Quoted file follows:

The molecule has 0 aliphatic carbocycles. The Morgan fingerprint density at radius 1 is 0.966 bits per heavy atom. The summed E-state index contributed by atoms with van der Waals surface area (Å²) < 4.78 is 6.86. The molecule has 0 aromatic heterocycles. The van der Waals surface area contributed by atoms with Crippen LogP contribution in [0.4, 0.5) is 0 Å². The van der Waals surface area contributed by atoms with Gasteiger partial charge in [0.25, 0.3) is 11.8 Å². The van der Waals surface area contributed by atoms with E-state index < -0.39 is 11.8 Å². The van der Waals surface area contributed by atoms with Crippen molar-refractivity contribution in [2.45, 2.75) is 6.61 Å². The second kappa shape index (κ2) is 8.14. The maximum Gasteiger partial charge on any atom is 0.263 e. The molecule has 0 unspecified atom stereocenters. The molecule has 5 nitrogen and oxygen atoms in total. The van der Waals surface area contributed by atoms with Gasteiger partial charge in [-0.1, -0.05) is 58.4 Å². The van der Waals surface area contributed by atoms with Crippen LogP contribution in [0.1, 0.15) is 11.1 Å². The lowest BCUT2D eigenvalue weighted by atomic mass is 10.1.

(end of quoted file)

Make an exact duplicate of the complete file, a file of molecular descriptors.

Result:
The molecule has 0 aliphatic carbocycles. The Morgan fingerprint density at radius 1 is 0.966 bits per heavy atom. The summed E-state index contributed by atoms with van der Waals surface area (Å²) < 4.78 is 6.86. The molecule has 0 aromatic heterocycles. The van der Waals surface area contributed by atoms with Crippen LogP contribution in [0.4, 0.5) is 0 Å². The van der Waals surface area contributed by atoms with Gasteiger partial charge in [0.25, 0.3) is 11.8 Å². The van der Waals surface area contributed by atoms with E-state index < -0.39 is 11.8 Å². The van der Waals surface area contributed by atoms with Crippen molar-refractivity contribution in [2.45, 2.75) is 6.61 Å². The second kappa shape index (κ2) is 8.14. The maximum Gasteiger partial charge on any atom is 0.263 e. The molecule has 0 unspecified atom stereocenters. The molecule has 5 nitrogen and oxygen atoms in total. The van der Waals surface area contributed by atoms with Gasteiger partial charge in [-0.1, -0.05) is 58.4 Å². The van der Waals surface area contributed by atoms with Crippen LogP contribution in [0.1, 0.15) is 11.1 Å². The lowest BCUT2D eigenvalue weighted by atomic mass is 10.1.